Rod Brouse collects telephones. His Mississauga apartment boasts a wide variety of 1960-79 Touch-Tone sets, including Princess phones in unusual colours, all hooked up and working. The phone is a familiar item to Rod, who recently took an early retirement package from Bell Canada after twenty years in Marketing.

Rod now manages apartment buildings in Mississauga and Sudbury. Adding phone lines as his business grew, he decided in April it was time to buy a key system: something to fit the location's telephonic theme. With help from Dominion Telephone Systems, Rod found his way to WTT. A three-line, two-station system was installed in April and expanded to five stations in June.

Rod also maintains a home office in Sudbury, where he has just installed a key system prebuilt in WTT's shop for owner installation.


University of Toronto's New College is the latest student residence to choose WTT for service and management of their house phone systems. The college started renting their key systems from Bell Canada in the 1960s, when the complex was built. In the 1990s, Bell began forcing customers to "upgrade" from analog key systems to digital by claiming inability to service the older.

Acting under pressure from Bell, New College converted to multi-line Centrex sets for their house phones in 1994. Telephones immediately began to disappear, as light-fingered students found they plugged into standard residential phone jacks. (Later, the students would discover that Centrex sets don't work on an ordinary phone line.)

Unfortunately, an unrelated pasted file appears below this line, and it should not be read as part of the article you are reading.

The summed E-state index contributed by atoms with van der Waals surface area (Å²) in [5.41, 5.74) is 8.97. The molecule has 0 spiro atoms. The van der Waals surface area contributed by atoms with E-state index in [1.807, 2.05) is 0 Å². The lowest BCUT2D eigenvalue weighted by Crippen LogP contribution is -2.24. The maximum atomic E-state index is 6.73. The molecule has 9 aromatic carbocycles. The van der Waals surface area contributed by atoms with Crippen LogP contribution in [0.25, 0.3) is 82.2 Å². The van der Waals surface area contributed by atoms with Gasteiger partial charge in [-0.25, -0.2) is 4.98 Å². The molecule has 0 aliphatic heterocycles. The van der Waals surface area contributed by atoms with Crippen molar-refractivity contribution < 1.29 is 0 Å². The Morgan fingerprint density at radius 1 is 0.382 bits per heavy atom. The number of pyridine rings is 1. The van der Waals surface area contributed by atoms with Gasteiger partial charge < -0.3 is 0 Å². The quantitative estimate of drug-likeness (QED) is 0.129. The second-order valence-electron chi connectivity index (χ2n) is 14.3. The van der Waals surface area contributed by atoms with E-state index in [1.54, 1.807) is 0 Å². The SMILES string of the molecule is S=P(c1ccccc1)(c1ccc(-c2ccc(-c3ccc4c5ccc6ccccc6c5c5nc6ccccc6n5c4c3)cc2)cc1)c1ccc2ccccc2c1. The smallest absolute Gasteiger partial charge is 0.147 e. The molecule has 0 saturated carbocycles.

When Bell was unable to produce a "theft-proof" Meridian set, the college returned to its reliable, though ailing, 1960s key systems. After all, why would anyone steal a 6-button telephone that plugs into a 50-pin outlet. As a first step in gaining control of their telephonic future, New College purchased 24 6-button sets from WTT in February, 1995. Three months later Bell removed their phones, replacing them with the college's WTT sets. At this point Bell ceased billing for the two key systems, in effect abandoning their key equipment and cables.

New College's second step toward telephonic self-sufficiency was to find a company that would repair and maintain the house key systems they now owned. Last fall, Joel Eves and Steve Purdey met with Dean of Men David Pelteret and other representatives of the university to discuss service options. The result was a gruelling, four-hour service call, in which WTT dealt with several chronic problems and got a taste of the condition of the two systems. This was the first of several visits in which problems were dealt with as they arose, on a "pay-as-you-go" basis.

The specific experience gained in these repair activities enabled WTT to determine a cost for bringing the key systems up to a serviceable standard. Last month, New College took the third and final step by commissioning WTT to rebuild both systems and enter into a fixed-cost service management agreement. Work on the upgrades began July 2 with Wilson Hall, the women's residence; The overall project will be completed by mid-August.

To provide optimum response to customers in the university and its environs, WTT will set up a service facility in Trinity College later this summer. The workshop and spare parts storeroom will support eight on-campus key systems, and an additional two located nearby.


Photo of Steve Purdey

Twenty-seven-year veteran Steve Purdey returned to full-time WTT employment in June. Steve joined the firm to help install campus radio systems in 1969, and soon accepted the challenge of taking our services to the world.

In 1973, he was instrumental in landing a six-year cable installation project for Bell Canada. In the eighties, Steve brought in a number of lucrative Bell contracts, including the sale of explosive atmosphere telephones and the dismantling of on-site step-by-step PBX systems.

In 1992, Steve completed a major key system sale to CBC Radio News. This has led to an ongoing blitz of radio stations across North America.

Recently, Steve has been serving as Vice-President and helping out on a part-time basis while studying political science at U of T. Next academic year he will earn an M.A. with a specialty in the environment. During his summer stint at Western Telephone, Steve will be working on major client development and corporate organization.